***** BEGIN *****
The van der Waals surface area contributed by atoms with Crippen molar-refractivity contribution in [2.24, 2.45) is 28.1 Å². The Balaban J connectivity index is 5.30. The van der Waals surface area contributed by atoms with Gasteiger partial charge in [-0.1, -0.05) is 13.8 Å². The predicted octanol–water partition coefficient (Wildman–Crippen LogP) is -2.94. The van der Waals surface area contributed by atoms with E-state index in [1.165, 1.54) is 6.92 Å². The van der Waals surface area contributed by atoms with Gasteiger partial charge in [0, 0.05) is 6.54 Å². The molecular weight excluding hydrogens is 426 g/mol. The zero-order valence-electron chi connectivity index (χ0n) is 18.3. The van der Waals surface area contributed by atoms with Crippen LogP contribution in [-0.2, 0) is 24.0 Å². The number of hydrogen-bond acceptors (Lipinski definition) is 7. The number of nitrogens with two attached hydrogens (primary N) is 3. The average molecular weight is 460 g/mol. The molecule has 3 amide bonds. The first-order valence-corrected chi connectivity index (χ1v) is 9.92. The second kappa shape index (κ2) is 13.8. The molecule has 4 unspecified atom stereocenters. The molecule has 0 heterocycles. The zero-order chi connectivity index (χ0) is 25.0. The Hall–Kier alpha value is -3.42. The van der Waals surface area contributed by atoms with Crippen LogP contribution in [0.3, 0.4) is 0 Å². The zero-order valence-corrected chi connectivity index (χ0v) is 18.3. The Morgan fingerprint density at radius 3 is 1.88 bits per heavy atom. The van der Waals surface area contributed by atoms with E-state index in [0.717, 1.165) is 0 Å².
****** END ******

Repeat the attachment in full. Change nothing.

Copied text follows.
The van der Waals surface area contributed by atoms with Crippen molar-refractivity contribution in [2.24, 2.45) is 28.1 Å². The Balaban J connectivity index is 5.30. The van der Waals surface area contributed by atoms with Gasteiger partial charge in [-0.1, -0.05) is 13.8 Å². The predicted octanol–water partition coefficient (Wildman–Crippen LogP) is -2.94. The van der Waals surface area contributed by atoms with E-state index in [1.165, 1.54) is 6.92 Å². The van der Waals surface area contributed by atoms with Gasteiger partial charge in [0, 0.05) is 6.54 Å². The molecular weight excluding hydrogens is 426 g/mol. The zero-order valence-electron chi connectivity index (χ0n) is 18.3. The van der Waals surface area contributed by atoms with Crippen LogP contribution in [-0.2, 0) is 24.0 Å². The number of hydrogen-bond acceptors (Lipinski definition) is 7. The number of nitrogens with two attached hydrogens (primary N) is 3. The average molecular weight is 460 g/mol. The molecule has 3 amide bonds. The first-order valence-corrected chi connectivity index (χ1v) is 9.92. The second kappa shape index (κ2) is 13.8. The molecule has 4 unspecified atom stereocenters. The molecule has 0 heterocycles. The zero-order chi connectivity index (χ0) is 25.0. The Hall–Kier alpha value is -3.42. The van der Waals surface area contributed by atoms with Crippen LogP contribution in [0.3, 0.4) is 0 Å². The zero-order valence-corrected chi connectivity index (χ0v) is 18.3. The Morgan fingerprint density at radius 3 is 1.88 bits per heavy atom. The van der Waals surface area contributed by atoms with E-state index in [0.717, 1.165) is 0 Å².